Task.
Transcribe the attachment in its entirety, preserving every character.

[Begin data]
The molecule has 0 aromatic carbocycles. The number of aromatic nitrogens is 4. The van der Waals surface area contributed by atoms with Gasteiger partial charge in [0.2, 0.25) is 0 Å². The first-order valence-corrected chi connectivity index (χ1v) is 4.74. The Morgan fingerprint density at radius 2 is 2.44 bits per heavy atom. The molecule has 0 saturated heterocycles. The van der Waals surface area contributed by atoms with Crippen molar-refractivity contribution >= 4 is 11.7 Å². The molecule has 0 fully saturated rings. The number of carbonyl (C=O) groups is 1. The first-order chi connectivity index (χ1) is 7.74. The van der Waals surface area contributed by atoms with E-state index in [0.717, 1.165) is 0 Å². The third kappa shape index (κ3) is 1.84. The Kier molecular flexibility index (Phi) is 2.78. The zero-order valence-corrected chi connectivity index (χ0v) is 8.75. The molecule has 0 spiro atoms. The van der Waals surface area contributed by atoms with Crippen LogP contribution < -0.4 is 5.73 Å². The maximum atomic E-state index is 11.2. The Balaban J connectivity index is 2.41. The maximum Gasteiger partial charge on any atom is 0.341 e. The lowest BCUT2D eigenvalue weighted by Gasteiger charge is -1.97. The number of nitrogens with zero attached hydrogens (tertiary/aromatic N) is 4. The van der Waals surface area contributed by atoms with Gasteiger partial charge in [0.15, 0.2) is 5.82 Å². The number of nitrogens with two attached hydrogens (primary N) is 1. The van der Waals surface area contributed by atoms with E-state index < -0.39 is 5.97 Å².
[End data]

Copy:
The molecule has 0 aromatic carbocycles. The number of aromatic nitrogens is 4. The van der Waals surface area contributed by atoms with Gasteiger partial charge in [0.2, 0.25) is 0 Å². The first-order valence-corrected chi connectivity index (χ1v) is 4.74. The Morgan fingerprint density at radius 2 is 2.44 bits per heavy atom. The molecule has 0 saturated heterocycles. The van der Waals surface area contributed by atoms with Crippen molar-refractivity contribution >= 4 is 11.7 Å². The molecule has 0 fully saturated rings. The number of carbonyl (C=O) groups is 1. The first-order chi connectivity index (χ1) is 7.74. The van der Waals surface area contributed by atoms with E-state index in [0.717, 1.165) is 0 Å². The third kappa shape index (κ3) is 1.84. The Kier molecular flexibility index (Phi) is 2.78. The zero-order valence-corrected chi connectivity index (χ0v) is 8.75. The molecule has 0 spiro atoms. The van der Waals surface area contributed by atoms with Crippen LogP contribution < -0.4 is 5.73 Å². The maximum atomic E-state index is 11.2. The Balaban J connectivity index is 2.41. The maximum Gasteiger partial charge on any atom is 0.341 e. The lowest BCUT2D eigenvalue weighted by Gasteiger charge is -1.97. The number of nitrogens with zero attached hydrogens (tertiary/aromatic N) is 4. The van der Waals surface area contributed by atoms with Gasteiger partial charge in [0.15, 0.2) is 5.82 Å². The number of nitrogens with two attached hydrogens (primary N) is 1. The van der Waals surface area contributed by atoms with E-state index < -0.39 is 5.97 Å².